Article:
Manually classifying graduated data outside of range in ArcGIS for Desktop?
It's definitely a major pain when ArcMap tries to be, um, helpful even when you really don't want it to be.
One workaround I've found is to create a new temporary dataset, and add a few points with the minimum and maximum values that you know you'll need in the output - just be sure to cover the whole range.
Create your symbology based on this fake dataset and save this symbology in a layer file:
... then Import the symbology from the *.lyr file onto your real dataset:
As far as I know and can find evidence for, you cannot set a classification range below the minimum value in the data.
This got me thinking, and I actually found a way to set the classification range below the minimum value. My original issue was built around the fact that the lowest classification range was required to contain the minimum value in the data.
However, no such restriction is placed on the other classification ranges used. Therefore, one can force two (or more) classification ranges to fall below the minimum value in the data. One of these will represent the preferred minimum classification range, while the other will function as a dummy range to contain the minimum value.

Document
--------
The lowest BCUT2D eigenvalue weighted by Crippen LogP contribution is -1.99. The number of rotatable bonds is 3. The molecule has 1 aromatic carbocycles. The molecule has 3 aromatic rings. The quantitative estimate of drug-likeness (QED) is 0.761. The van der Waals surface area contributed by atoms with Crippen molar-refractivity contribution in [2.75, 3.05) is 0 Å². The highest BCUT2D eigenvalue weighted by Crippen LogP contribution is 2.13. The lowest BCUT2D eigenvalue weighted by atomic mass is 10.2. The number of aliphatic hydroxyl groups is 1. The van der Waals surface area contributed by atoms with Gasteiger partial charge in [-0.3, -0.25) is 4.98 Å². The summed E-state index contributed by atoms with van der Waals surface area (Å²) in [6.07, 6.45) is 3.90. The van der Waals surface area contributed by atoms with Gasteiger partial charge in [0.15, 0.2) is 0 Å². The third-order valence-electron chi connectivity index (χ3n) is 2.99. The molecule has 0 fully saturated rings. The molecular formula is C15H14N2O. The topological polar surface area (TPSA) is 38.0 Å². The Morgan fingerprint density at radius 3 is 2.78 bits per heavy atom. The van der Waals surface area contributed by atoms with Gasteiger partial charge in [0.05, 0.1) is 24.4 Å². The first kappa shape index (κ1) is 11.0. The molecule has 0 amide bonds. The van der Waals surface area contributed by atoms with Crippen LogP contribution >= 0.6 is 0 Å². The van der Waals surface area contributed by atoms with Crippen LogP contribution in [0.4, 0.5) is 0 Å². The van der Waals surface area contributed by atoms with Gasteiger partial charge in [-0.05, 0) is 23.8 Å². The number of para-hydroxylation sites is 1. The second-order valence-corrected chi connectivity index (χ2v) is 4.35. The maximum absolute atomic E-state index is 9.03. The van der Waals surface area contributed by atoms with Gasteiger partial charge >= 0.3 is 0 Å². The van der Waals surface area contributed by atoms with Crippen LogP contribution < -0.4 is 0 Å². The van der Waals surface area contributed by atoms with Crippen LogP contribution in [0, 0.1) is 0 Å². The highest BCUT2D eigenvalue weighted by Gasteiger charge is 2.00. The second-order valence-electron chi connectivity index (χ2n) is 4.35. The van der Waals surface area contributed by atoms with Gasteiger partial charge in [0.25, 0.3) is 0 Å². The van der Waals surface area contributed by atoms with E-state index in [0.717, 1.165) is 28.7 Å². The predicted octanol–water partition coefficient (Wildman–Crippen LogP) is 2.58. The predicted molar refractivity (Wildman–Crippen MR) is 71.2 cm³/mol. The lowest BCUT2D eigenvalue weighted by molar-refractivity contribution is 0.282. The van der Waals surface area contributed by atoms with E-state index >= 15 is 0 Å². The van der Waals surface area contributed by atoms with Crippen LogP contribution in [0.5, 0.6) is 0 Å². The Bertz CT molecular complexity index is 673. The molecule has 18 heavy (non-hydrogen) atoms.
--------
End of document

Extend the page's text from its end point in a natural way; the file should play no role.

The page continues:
Here is the starting point that I used for the classification. Each of the layers in the four data frames were classified using a defined interval of 10 ft without respect to the data ranges of the other layers.
The maximum classification range in any of the four data frames is "0.01 to 10.00", and the minimum classification range is "-110.62 to -110.00" (which will ideally become "-119.00 to -110.00"). Since I am attempting to maintain 10 foot intervals, this translates to a total of 13 intervals.
I am using the top left data frame as the source for my generic legend. I start by opening up the Layer Properties and going to Classify. Since I want 13 intervals to be visible, I need to select 14 intervals to have a dummy range available. I do this by selecting Manual as the method and creating 14 classes.
With the ranges set up in their current state (with the largest values at the top), any changes to the value entered in the range will have no effect on anything other than the range at the very bottom of the list. @ChrisW pointed out that this isn't a bug, but rather a feature of how ArcGIS assigns break values. Here is the Layer Properties window after selecting the Manual method but before making any changes to the ranges:
To solve this issue, I temporarily reverse the sorting of the layer. At this point, the lowest ranges are at the top, while the highest ranges are at the bottom.
Now, if I scroll to the bottom of the list of ranges (where the highest range is displayed) and begin defining the proper intervals from the bottom up, ArcGIS will remember the ranges I define:
In this image, I have defined the upper value in 5 of the 14 ranges, starting with the largest value (10.00) and working downward.
When I reach the top of the list and edit my 14th range, its minimum value will still be defined as the minimum value in the layer, since it does not have another range below it for it to pull a value from: